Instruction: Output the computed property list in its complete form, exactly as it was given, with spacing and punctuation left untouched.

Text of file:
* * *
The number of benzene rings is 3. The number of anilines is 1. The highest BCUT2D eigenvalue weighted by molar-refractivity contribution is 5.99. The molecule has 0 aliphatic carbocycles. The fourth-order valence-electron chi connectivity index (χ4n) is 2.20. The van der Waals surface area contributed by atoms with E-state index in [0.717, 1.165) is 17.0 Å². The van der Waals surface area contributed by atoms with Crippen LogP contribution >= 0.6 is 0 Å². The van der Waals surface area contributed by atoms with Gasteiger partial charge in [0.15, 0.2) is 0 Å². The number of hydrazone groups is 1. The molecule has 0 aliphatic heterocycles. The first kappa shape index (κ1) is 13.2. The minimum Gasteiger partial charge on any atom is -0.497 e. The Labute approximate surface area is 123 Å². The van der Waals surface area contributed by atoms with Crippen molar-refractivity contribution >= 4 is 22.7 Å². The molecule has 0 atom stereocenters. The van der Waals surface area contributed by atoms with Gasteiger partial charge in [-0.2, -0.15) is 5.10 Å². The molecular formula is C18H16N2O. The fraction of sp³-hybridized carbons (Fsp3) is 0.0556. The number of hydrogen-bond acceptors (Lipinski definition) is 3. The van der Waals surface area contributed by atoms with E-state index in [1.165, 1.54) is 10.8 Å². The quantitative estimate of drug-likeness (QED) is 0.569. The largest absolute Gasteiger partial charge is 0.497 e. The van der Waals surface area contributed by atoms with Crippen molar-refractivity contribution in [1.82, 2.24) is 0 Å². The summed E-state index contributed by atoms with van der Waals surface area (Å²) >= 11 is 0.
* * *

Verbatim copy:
The number of benzene rings is 3. The number of anilines is 1. The highest BCUT2D eigenvalue weighted by molar-refractivity contribution is 5.99. The molecule has 0 aliphatic carbocycles. The fourth-order valence-electron chi connectivity index (χ4n) is 2.20. The van der Waals surface area contributed by atoms with E-state index in [0.717, 1.165) is 17.0 Å². The van der Waals surface area contributed by atoms with Crippen LogP contribution >= 0.6 is 0 Å². The van der Waals surface area contributed by atoms with Gasteiger partial charge in [0.15, 0.2) is 0 Å². The number of hydrazone groups is 1. The molecule has 0 aliphatic heterocycles. The first kappa shape index (κ1) is 13.2. The minimum Gasteiger partial charge on any atom is -0.497 e. The Labute approximate surface area is 123 Å². The van der Waals surface area contributed by atoms with Crippen molar-refractivity contribution >= 4 is 22.7 Å². The molecule has 0 atom stereocenters. The van der Waals surface area contributed by atoms with Gasteiger partial charge in [-0.2, -0.15) is 5.10 Å². The molecular formula is C18H16N2O. The fraction of sp³-hybridized carbons (Fsp3) is 0.0556. The number of hydrogen-bond acceptors (Lipinski definition) is 3. The van der Waals surface area contributed by atoms with E-state index in [1.165, 1.54) is 10.8 Å². The quantitative estimate of drug-likeness (QED) is 0.569. The largest absolute Gasteiger partial charge is 0.497 e. The van der Waals surface area contributed by atoms with Crippen molar-refractivity contribution in [1.82, 2.24) is 0 Å². The summed E-state index contributed by atoms with van der Waals surface area (Å²) >= 11 is 0.